Town Raven

Town Raven
In flight


This is a diary, or rather, field notes written up each day, with the latest entry at the top.

To get the full story, start at the bottom entry in the archive, and read upwards.
Then read the current diary entries from the bottom up as well.

Once you've got the full story, just visit and read the new story for the day!


Location Map

Location Map
This shows where we walk and meet the ravens
The yellow and pink squiggly lines are two walks we take. The yellow one is the one we usually do. The squigglyness indicates how Madame visits her several important sniffing check-points!
We stop several times to feed the ravens, and you can see where they come from.

If you right-click on the image and open it in a new tab, you can then zoom in to see more details.

Friday, 18 June 2010

June 18th

It was a very pleasant summer morning - sun, little white clouds on a blue sky, and no icy wind!

We left the house at 6.30 a.m. and went to the ravens field, first walking along the old quarries. The bottom half of the ravens field was occupied by quite a few lesser black-backed seagulls, and no ravens were around.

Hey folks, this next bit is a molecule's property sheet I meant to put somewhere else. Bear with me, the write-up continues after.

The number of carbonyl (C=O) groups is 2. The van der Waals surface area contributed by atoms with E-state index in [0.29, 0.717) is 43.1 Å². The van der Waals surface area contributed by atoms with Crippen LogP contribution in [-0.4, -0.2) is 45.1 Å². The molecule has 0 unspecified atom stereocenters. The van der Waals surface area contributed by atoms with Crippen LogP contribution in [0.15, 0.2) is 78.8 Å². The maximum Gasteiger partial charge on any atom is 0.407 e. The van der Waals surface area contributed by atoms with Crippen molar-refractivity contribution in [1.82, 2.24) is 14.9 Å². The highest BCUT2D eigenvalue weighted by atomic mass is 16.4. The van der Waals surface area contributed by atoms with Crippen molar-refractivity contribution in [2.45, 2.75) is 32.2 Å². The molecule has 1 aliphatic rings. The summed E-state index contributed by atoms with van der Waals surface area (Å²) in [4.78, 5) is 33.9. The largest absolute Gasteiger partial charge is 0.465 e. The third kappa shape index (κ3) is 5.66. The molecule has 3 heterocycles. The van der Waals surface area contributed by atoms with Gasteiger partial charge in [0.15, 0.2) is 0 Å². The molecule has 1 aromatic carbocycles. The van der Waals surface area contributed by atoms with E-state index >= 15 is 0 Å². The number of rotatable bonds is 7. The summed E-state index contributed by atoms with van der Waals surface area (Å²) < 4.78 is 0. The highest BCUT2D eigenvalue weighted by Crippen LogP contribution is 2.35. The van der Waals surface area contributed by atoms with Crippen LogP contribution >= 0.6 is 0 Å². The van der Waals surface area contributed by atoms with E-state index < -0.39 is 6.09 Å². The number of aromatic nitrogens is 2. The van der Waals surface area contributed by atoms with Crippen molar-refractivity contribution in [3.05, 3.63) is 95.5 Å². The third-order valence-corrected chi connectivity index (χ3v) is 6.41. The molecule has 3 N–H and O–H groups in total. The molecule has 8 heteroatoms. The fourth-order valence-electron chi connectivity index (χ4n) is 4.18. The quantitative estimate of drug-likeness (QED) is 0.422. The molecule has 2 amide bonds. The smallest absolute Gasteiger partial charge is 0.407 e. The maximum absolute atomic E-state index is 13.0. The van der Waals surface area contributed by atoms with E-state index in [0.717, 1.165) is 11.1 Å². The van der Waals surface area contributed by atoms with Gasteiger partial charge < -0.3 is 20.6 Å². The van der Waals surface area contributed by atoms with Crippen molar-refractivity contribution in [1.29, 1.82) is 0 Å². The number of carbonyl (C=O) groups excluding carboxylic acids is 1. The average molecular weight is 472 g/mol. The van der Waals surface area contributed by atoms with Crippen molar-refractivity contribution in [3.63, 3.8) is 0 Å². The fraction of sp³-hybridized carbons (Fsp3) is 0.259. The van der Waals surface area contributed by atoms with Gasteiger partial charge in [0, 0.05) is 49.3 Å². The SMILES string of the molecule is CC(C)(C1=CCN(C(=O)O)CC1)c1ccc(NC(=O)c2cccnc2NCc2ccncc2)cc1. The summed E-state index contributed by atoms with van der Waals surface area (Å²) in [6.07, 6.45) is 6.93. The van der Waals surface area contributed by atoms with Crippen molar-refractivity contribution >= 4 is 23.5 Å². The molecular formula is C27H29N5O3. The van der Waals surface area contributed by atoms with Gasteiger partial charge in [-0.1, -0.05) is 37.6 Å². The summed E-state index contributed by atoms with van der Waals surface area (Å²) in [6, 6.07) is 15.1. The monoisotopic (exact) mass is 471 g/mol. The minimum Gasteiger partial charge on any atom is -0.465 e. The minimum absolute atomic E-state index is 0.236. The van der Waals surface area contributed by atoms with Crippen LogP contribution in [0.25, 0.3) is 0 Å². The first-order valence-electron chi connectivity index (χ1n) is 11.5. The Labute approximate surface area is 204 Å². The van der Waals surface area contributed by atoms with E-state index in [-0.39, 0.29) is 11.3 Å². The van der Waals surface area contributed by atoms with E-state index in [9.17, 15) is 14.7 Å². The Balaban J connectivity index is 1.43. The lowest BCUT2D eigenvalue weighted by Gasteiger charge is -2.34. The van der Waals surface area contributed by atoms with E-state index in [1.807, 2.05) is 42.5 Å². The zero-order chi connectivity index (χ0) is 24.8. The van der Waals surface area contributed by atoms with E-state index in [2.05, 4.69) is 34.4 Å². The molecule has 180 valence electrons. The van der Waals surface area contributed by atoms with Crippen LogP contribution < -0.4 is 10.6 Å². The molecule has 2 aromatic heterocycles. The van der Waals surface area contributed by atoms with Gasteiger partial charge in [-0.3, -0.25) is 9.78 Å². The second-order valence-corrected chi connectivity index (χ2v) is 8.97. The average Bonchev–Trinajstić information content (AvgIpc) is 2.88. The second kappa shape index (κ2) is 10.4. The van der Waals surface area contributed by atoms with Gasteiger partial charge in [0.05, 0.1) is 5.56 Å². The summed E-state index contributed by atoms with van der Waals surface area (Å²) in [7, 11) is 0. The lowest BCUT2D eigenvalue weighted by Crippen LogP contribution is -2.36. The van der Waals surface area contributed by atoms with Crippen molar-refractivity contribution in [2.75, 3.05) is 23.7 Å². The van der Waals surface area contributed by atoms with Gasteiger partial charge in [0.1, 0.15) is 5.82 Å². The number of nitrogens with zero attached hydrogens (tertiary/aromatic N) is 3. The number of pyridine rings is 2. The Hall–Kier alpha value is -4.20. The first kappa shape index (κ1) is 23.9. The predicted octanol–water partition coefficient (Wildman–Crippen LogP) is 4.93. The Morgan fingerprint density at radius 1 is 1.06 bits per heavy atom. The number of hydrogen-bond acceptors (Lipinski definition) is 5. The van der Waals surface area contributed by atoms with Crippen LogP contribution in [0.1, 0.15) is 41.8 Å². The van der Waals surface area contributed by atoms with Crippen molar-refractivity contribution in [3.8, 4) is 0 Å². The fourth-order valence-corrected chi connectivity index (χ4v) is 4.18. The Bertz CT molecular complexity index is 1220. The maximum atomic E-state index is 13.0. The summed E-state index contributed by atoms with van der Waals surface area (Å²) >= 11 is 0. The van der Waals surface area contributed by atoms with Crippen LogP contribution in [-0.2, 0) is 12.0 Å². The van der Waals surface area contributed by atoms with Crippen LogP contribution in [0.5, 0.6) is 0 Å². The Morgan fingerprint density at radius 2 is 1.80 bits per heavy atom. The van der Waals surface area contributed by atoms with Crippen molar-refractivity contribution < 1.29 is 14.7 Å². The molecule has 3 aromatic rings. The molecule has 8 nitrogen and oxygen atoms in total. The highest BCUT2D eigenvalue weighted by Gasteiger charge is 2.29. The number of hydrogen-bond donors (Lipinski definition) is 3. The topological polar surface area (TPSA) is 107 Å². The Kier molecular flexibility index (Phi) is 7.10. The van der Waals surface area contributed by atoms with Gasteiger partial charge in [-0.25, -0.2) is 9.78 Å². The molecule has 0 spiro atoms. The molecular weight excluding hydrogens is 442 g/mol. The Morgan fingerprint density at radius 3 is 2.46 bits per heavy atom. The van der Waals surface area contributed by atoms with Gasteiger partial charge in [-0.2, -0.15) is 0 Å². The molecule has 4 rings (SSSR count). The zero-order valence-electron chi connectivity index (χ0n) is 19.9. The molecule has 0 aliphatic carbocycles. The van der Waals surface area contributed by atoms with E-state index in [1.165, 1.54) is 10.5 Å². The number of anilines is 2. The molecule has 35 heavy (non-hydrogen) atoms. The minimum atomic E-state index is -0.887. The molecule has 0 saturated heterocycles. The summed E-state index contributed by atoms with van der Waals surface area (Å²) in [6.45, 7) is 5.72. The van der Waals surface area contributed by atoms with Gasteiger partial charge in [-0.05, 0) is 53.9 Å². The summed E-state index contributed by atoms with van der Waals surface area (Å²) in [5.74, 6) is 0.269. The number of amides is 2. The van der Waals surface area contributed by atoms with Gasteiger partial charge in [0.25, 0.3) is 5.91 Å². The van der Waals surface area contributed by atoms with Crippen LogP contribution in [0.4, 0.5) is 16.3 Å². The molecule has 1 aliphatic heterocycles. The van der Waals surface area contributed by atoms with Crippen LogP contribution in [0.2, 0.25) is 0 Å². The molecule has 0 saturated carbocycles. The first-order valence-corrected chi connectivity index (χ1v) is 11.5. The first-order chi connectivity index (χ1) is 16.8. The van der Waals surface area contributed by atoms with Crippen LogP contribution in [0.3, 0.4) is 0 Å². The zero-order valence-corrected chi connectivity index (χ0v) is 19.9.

We got 'picked up' when we approached the wall where it joins up with the fence at the far, the allotment side. First only the bold raven's companion came. She was a bit careful, picking up the scraps. She had erected just a few feathers at the side of her head, it looked as if she had little ears. During the winter and the spring, she usually had all her head feathers erected.

Then, as we walked along, we heard a strangled squeak coming from the bottom of the ravens field: a raven had flown in amongst the sea gulls and swooped right across one of them, to scare them off. That sea gull had made this sound.

The sea gulls did go away, and the raven came swooping low over the ground when he saw me throw some more scraps to the bold raven's companion. It was the one of the quarry pair who has the couple of pale feathers on his chest.

Both were quite circumspect picking up the scraps - but the bold raven's companion was definitely coming closer to us than the quarry raven. He flew off towards the quarry side, and the first raven then went off across the wall and the allotments towards the ravens nest.

We still haven't seen any raven fledglings, but we did see one of the jackdaws feeding one jackdaw fledgling. So if the ravens have been successful raising their clutch, they ought to make an appearance soon.

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